Google sure knows how to shake up the search industry! Just weeks after rocking the SEO industry with the localisation of organic search results, Google served the paid search industry a similar dose of instant evolution by releasing Product Listing Ads out of beta phase.
For the uninitiated, this video provides an overview of exactly how Google’s new Product Listing Ads work:
As someone who helps manage paid search for an online retailer with 10,000+ products, Google’s new Product Listing Ads are incredibly exciting. However, it’s also important to note that Product Listing Ads are likely to have considerable implications on the search landscape. I’ve identified five key implications for search marketers below:
1. Paid search ads become more visible
Google itself boasts that Product Listing Ads are twice as likely to attract a click than a standard text ad in the same position. Which makes perfect sense when you consider that Product Listing Ads integrate product imagery. Images attract attention.
My hunch is that the new ad format will cannibalise clicks from organic search.
Retail sectors in particular will see strong adoption, and product imagery will draw searchers away from organic listings (where multimedia is less prevalent). Users will be drawn to the paid listings when product imagery matches their search query. A moderate shift towards paid search results is likely, which you’d have to think is Google’s intent.
2. Google becomes a price comparison engine
By integrating price directly into Product Listing Ads, Google has immediately transformed itself into the world’s largest price comparison engine. Which is a HUGE deal for online retailers (and a pretty significant problem for existing price comparison engines). Make no mistake – the integration of price points will influence user behaviour in a significant way.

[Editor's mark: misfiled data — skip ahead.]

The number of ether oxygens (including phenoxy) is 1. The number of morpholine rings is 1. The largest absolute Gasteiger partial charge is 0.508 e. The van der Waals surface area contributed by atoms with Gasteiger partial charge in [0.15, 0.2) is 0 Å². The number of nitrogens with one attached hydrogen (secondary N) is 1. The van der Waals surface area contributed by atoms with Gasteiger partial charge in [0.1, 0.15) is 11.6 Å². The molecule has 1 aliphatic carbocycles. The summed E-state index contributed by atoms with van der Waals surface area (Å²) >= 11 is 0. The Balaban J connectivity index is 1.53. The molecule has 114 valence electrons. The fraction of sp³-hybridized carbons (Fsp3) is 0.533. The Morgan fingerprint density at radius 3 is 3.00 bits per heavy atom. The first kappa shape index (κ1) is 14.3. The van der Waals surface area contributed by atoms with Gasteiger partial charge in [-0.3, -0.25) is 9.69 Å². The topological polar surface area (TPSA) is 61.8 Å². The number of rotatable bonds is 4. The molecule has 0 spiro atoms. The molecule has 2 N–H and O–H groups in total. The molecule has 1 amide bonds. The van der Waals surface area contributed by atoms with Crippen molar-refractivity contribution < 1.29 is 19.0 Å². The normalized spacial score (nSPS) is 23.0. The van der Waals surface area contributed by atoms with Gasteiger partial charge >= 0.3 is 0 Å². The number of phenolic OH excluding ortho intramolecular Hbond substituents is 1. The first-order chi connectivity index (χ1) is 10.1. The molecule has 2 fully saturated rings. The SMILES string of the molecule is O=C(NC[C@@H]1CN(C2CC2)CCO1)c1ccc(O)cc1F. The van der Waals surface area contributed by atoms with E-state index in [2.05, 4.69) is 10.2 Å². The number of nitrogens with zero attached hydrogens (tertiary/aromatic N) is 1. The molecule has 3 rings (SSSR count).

Brand awareness and brand equity will retain slightly less importance as price competitiveness becomes a primary motivation in earning the click. If an online retailer isn’t price competitive, they’ll be eliminated from the consideration set before the consumer even reaches their site. Quite simply, retailers with over-inflated prices will be exposed.
3. Product descriptions matter!
Many online retailers treat product descriptions with disdain. Indeed, most tend to copy and paste descriptions provided by their suppliers, which results in duplication of product description content across competing retailers. While this isn’t ideal from an SEO perspective, it doesn’t do any great harm either. However, the importance of product description content increases significantly with Product Listing Ads.
Unlike standard text ads, advertisers don’t create the text displayed to the searcher for each ad. Instead, ad content is pulled directly from product descriptions uploaded to Google Merchant Center. Use the standard description content provided by your supplier, and you’re likely to see bland text that mirrors your competitor’s ads. While the task is laborious, there is now a real incentive to write customised and persuasive product descriptions.
4. Reconsideration of culled keywords
Culling non-performing keywords is common practice in the optimisation of a paid search campaign. However, the change in landscape warrants reconsideration of products and keywords that have been culled due to poor performance.
In particular, the integration of pricing information will change user behaviour. Insights gained through the history of the campaign need to be re-evaluated with new elements influencing click behaviour. The game has changed. Failing to re-test products that have performed poorly in the past may simply make them more profitable for your competitors.
5. Online retailers set to prevail
If you don’t sell products online, Google’s Product Listing Ads will be unavailable to you. Which gives online retailers a significant advantage over businesses without ecommerce capabilities. If Product Listing Ads are truly twice as likely to be clicked, competitors maintaining standard text ads will find it increasingly difficult to attract clicks.
All of which places businesses without an online retailing capability at a distinct disadvantage in the paid search environment. Retailers without ecommerce capabilities may quickly find themselves turning to SEO for redemption.